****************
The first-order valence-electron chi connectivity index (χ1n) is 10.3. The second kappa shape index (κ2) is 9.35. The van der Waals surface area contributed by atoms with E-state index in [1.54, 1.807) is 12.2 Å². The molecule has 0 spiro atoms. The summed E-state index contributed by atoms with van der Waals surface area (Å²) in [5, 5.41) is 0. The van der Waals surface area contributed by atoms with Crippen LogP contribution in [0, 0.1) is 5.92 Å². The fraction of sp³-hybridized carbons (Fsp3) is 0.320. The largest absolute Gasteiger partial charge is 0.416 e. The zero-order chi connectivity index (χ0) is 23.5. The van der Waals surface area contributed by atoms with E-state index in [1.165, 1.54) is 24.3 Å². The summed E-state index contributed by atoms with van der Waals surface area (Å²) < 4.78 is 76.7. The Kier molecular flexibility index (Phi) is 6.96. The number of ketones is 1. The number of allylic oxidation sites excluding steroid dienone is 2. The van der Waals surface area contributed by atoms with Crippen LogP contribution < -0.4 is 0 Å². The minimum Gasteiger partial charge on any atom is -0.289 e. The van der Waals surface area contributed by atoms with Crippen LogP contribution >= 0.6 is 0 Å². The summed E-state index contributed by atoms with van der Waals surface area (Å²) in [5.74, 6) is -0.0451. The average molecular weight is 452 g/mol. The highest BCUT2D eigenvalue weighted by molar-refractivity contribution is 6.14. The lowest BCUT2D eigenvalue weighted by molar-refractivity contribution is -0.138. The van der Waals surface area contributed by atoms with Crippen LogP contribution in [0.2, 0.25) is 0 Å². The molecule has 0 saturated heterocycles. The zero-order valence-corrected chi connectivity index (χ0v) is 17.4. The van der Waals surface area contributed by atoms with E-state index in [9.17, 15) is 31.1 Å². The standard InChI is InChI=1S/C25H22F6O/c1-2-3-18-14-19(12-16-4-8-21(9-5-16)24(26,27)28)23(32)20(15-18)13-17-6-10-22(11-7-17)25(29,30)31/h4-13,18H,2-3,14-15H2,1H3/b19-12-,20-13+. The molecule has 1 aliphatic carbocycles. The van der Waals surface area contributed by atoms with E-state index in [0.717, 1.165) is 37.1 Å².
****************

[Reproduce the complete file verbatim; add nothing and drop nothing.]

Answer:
The first-order valence-electron chi connectivity index (χ1n) is 10.3. The second kappa shape index (κ2) is 9.35. The van der Waals surface area contributed by atoms with E-state index in [1.54, 1.807) is 12.2 Å². The molecule has 0 spiro atoms. The summed E-state index contributed by atoms with van der Waals surface area (Å²) in [5, 5.41) is 0. The van der Waals surface area contributed by atoms with Crippen LogP contribution in [0, 0.1) is 5.92 Å². The fraction of sp³-hybridized carbons (Fsp3) is 0.320. The largest absolute Gasteiger partial charge is 0.416 e. The zero-order chi connectivity index (χ0) is 23.5. The van der Waals surface area contributed by atoms with E-state index in [1.165, 1.54) is 24.3 Å². The summed E-state index contributed by atoms with van der Waals surface area (Å²) < 4.78 is 76.7. The Kier molecular flexibility index (Phi) is 6.96. The number of ketones is 1. The number of allylic oxidation sites excluding steroid dienone is 2. The van der Waals surface area contributed by atoms with Crippen LogP contribution < -0.4 is 0 Å². The minimum Gasteiger partial charge on any atom is -0.289 e. The van der Waals surface area contributed by atoms with Crippen LogP contribution >= 0.6 is 0 Å². The summed E-state index contributed by atoms with van der Waals surface area (Å²) in [5.74, 6) is -0.0451. The average molecular weight is 452 g/mol. The highest BCUT2D eigenvalue weighted by molar-refractivity contribution is 6.14. The lowest BCUT2D eigenvalue weighted by molar-refractivity contribution is -0.138. The van der Waals surface area contributed by atoms with Crippen LogP contribution in [0.2, 0.25) is 0 Å². The molecule has 0 saturated heterocycles. The zero-order valence-corrected chi connectivity index (χ0v) is 17.4. The van der Waals surface area contributed by atoms with E-state index in [9.17, 15) is 31.1 Å². The standard InChI is InChI=1S/C25H22F6O/c1-2-3-18-14-19(12-16-4-8-21(9-5-16)24(26,27)28)23(32)20(15-18)13-17-6-10-22(11-7-17)25(29,30)31/h4-13,18H,2-3,14-15H2,1H3/b19-12-,20-13+. The molecule has 1 aliphatic carbocycles. The van der Waals surface area contributed by atoms with E-state index in [0.717, 1.165) is 37.1 Å².